With the clarity of experience what advice would you offer up to the wet-behind-the-ears you if beginning this writing journey today?
Oh, that’s hard! I don’t really know. I think I’ve learned a lot of hard truths but I’m not sure I’d have wanted to know about all of them before I started writing – I might have been scared off! I think I’d just tell myself to hold on to the dreamy, idealistic part that allows me to create, while honing the more rational, realistic part that has to deal with the business part. Did that make any sense?? But I do think an author has to have both parts – a tough part and a soft, idealistic part – in order to succeed.
What event/person has most changed you as a writer? How?
I’m not sure I have an answer to that. I don’t think any one event/person can have that kind of an impact. Life experience, as I said, is so important, and I think it’s so true that every time you write “Chapter One,” you’re a better writer than the person who just wrote “The End” only a few days (or weeks) before. So every event, every experience, every person you meet shapes you as a writer, and it’s all, in the end, for the better.
Do you still struggle with any aspect of writing or the writing business? What are you doing to conquer it?
Mainly I struggle with the fact that fewer people are reading and buying fiction. There’s nothing I can do about that, except personally preach the gospel of BUY BOOKS! But it’s the reality today, and it affects every author I know, in some way. I think that as a society we really don’t value writers and writing, at least not the way other countries do, and the way we used to. There are so many more demands on our time and we seem to gravitate toward the whole reality TV version of everything – including the few books that people make the time to buy.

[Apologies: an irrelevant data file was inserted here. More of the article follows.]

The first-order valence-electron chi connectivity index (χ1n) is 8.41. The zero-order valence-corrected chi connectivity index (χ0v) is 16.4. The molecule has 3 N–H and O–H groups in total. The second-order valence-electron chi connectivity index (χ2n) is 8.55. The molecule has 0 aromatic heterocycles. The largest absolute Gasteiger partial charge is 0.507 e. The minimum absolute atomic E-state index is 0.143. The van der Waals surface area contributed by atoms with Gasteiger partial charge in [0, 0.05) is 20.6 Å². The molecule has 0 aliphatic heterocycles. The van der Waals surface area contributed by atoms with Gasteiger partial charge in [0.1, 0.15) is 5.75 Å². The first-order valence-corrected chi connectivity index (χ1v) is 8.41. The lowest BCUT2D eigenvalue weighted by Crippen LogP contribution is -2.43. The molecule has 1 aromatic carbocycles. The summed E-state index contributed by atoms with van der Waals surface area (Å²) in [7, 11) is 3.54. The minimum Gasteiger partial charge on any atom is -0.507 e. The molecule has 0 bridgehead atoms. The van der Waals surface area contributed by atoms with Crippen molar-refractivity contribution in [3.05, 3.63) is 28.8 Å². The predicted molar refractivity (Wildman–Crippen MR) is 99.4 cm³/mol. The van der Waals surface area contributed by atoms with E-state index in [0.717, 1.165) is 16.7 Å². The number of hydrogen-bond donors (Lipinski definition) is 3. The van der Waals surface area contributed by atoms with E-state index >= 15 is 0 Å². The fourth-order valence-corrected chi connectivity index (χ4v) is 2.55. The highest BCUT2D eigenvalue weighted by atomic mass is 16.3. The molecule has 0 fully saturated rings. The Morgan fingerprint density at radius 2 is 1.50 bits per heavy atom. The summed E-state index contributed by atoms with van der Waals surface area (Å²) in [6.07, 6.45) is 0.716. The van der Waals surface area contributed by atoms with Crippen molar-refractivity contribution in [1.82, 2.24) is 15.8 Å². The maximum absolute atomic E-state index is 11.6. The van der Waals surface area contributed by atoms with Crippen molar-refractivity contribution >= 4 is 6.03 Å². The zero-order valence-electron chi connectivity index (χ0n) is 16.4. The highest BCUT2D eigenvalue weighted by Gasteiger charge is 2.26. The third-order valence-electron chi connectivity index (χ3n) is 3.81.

Have you discovered any surefire marketing ideas that you’d like to share with us? Or have you encountered any that our readers should avoid?
There is nothing surefire. And the quicker you get that in your head, the more you’ll be able to relax. Because I think there’s such enormous pressure on authors today; we feel that we are responsible for personally selling each and every copy of our books. Publishers put this pressure on us, other authors do, too. It can get terrifying.
But having said all that, I do know that every author today HAS to be able to think in terms of marketing and publicity (more publicity, though, since for the most part, marketing is out of our hands). We have to educate ourselves on the realities of the business. We have to understand the importance of websites, of some kind of an Internet presence, of not hiding behind some mysterious “author” curtain, high up in our ivory tower of creativity….that’s not part of our “job description” any longer (if it ever was).
The most important thing? Write a great book with a unique hook or concept that will allow you to talk about it in terms other than “great prose.” People need a compelling reason, these days, to pick up a book. So give it to them.
Parting words…anything you wish I’d asked because you have the perfect answer?
These are all great questions! I don’t really know what else I can add. Love the writing, love the reading (and please, read contemporary fiction!! You’d be surprised how many aspiring authors don’t, and I think it’s tragic), and grow a tough skin. Know that there’s no secret handshake to being published; it’s just a combination of plain ol’ hard work and determination and luck. And know that there’s never going to be a place where you can relax and say, “Ahh. At last, I have arrived.”
If you know that, and still can’t stop yourself from writing because it’s the only thing you really know how to do (which is certainly my case!), then – welcome aboard!